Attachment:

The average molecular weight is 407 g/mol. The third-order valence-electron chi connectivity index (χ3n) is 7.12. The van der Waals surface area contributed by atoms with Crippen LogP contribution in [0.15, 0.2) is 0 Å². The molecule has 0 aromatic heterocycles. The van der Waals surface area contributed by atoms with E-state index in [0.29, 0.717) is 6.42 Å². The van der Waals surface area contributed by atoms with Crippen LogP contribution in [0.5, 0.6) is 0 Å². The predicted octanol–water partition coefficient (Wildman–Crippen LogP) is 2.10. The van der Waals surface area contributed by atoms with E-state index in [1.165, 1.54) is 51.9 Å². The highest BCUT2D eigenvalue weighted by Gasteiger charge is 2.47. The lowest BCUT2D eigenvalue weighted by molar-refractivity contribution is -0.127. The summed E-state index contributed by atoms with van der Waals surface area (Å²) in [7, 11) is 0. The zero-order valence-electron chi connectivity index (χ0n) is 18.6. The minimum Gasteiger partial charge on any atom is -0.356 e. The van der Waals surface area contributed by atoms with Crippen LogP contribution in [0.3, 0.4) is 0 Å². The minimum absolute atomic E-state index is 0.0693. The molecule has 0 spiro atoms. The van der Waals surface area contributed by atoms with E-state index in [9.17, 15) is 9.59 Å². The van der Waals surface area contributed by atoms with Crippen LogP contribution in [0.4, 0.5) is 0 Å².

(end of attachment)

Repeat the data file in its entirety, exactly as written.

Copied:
The average molecular weight is 407 g/mol. The third-order valence-electron chi connectivity index (χ3n) is 7.12. The van der Waals surface area contributed by atoms with Crippen LogP contribution in [0.15, 0.2) is 0 Å². The molecule has 0 aromatic heterocycles. The van der Waals surface area contributed by atoms with E-state index in [0.29, 0.717) is 6.42 Å². The van der Waals surface area contributed by atoms with Crippen LogP contribution in [0.5, 0.6) is 0 Å². The predicted octanol–water partition coefficient (Wildman–Crippen LogP) is 2.10. The van der Waals surface area contributed by atoms with E-state index in [1.165, 1.54) is 51.9 Å². The highest BCUT2D eigenvalue weighted by Gasteiger charge is 2.47. The lowest BCUT2D eigenvalue weighted by molar-refractivity contribution is -0.127. The summed E-state index contributed by atoms with van der Waals surface area (Å²) in [7, 11) is 0. The zero-order valence-electron chi connectivity index (χ0n) is 18.6. The minimum Gasteiger partial charge on any atom is -0.356 e. The van der Waals surface area contributed by atoms with Crippen LogP contribution in [0.3, 0.4) is 0 Å². The minimum absolute atomic E-state index is 0.0693. The molecule has 0 spiro atoms. The van der Waals surface area contributed by atoms with E-state index in [9.17, 15) is 9.59 Å². The van der Waals surface area contributed by atoms with Crippen LogP contribution in [0.4, 0.5) is 0 Å².